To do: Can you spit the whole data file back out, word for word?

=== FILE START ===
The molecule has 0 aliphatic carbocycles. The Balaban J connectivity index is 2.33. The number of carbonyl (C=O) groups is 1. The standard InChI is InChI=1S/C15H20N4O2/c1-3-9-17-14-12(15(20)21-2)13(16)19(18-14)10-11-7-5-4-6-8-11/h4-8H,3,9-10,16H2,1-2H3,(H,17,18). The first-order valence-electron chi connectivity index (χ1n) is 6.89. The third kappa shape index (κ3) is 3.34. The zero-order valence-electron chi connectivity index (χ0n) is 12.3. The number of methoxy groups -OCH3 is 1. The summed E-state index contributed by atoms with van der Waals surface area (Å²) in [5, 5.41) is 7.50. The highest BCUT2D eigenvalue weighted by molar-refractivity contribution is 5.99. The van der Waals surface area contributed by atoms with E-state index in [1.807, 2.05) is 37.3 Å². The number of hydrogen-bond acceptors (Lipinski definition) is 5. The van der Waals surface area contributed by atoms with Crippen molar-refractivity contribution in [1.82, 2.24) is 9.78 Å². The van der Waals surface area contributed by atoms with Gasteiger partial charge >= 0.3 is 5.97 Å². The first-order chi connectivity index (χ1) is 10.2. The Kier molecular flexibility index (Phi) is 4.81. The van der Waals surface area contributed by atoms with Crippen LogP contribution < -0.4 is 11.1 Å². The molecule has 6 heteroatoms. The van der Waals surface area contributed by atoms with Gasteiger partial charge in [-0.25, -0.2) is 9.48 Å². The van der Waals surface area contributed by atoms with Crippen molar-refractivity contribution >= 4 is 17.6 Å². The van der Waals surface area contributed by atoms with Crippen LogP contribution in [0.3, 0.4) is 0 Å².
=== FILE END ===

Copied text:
The molecule has 0 aliphatic carbocycles. The Balaban J connectivity index is 2.33. The number of carbonyl (C=O) groups is 1. The standard InChI is InChI=1S/C15H20N4O2/c1-3-9-17-14-12(15(20)21-2)13(16)19(18-14)10-11-7-5-4-6-8-11/h4-8H,3,9-10,16H2,1-2H3,(H,17,18). The first-order valence-electron chi connectivity index (χ1n) is 6.89. The third kappa shape index (κ3) is 3.34. The zero-order valence-electron chi connectivity index (χ0n) is 12.3. The number of methoxy groups -OCH3 is 1. The summed E-state index contributed by atoms with van der Waals surface area (Å²) in [5, 5.41) is 7.50. The highest BCUT2D eigenvalue weighted by molar-refractivity contribution is 5.99. The van der Waals surface area contributed by atoms with E-state index in [1.807, 2.05) is 37.3 Å². The number of hydrogen-bond acceptors (Lipinski definition) is 5. The van der Waals surface area contributed by atoms with Crippen molar-refractivity contribution in [1.82, 2.24) is 9.78 Å². The van der Waals surface area contributed by atoms with Gasteiger partial charge >= 0.3 is 5.97 Å². The first-order chi connectivity index (χ1) is 10.2. The Kier molecular flexibility index (Phi) is 4.81. The van der Waals surface area contributed by atoms with Crippen LogP contribution < -0.4 is 11.1 Å². The molecule has 6 heteroatoms. The van der Waals surface area contributed by atoms with Gasteiger partial charge in [-0.25, -0.2) is 9.48 Å². The van der Waals surface area contributed by atoms with Crippen molar-refractivity contribution >= 4 is 17.6 Å². The van der Waals surface area contributed by atoms with Crippen LogP contribution in [0.3, 0.4) is 0 Å².